FIGS. 3A and 3B show another embodiment of the invention having a base unit or notebook computer system 100, a handset unit 14 and a earset 34. This embodiment shows a relatively thin flat display panel assembly 2 having a display screen 4. The system may also include a pen and/or finger input means 7 . The base unit has an expandable hinge means 10 physically connecting the display assembly to the other half of the base computer unit. The other half can be comprised of several sub-assemblies including a battery power source section 9, keyboard assembly 16 and an electronics housing section 8. The keyboard assembly contains a keyboard unit 16A, which may contain a full-size QWERTY keyboard unit. The housing section 8 may include a wireless modem or communications adapter means. The expandable hinge means 10 should have an easy access locking and unlocking means 10A, which can temporarily lock the rotation of the two halves at the user's desired angle. Electronic housing section 8 may be attached edge wise to-the keyboard assembly 16 by a quick attach and release connection means. As shown in the figures, several assemblies can be disassembled by pressing one or more finger access tabs S. Likewise, a battery source section 9 may be edgewise connected to the opposite edge of the keyboard, via similar quick attach and release connection mechanism having finger push tabs 5. The tabs may be located on each side of the assemblies for quick and easy, but safe, user disassembly. The connection means may include means for secure physical attachment and connection of electrical wires, located inside the subassemblies. Although the sections may be ridge, the attachment mechanisms may be may somewhat flexible, elastic or pliable, so that the combination of assemblies can bend slightly.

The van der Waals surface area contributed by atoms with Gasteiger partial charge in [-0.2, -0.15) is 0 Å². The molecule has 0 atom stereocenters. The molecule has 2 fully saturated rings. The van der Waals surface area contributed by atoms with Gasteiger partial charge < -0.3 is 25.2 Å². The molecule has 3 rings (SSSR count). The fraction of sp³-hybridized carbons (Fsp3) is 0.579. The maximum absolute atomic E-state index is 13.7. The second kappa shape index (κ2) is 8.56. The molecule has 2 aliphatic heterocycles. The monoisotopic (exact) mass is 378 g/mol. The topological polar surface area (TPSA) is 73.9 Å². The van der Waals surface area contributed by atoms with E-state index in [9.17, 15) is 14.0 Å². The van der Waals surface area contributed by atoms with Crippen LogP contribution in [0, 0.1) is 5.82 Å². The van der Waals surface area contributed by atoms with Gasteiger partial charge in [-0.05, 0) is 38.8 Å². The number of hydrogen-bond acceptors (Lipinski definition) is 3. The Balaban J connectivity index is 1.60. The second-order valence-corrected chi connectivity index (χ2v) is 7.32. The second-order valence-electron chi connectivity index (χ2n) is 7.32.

Battery power source unit 9 may consist of one or more batteries with voltage regulation, AC/DC operation, power management circuits and charging circuitry. In a preferred embodiment the unit should be capable of accepting electrical charge from an AC line. A important feature embodiment of the invention is means for quickly interchanging an electrical power depleted battery power unit 9 with a freshly charged battery unit. This may be accomplish by a combination of finger push tabs 5, latches and hook means for quick disconnection and re-attachment. In one intended scenario a user may carry several spare battery packages in a separate briefcase. When the attached battery package is depleted, the user can quickly changed out the battery sections. The user can then plug the depleted battery package into an AC line for a built-in charging operation.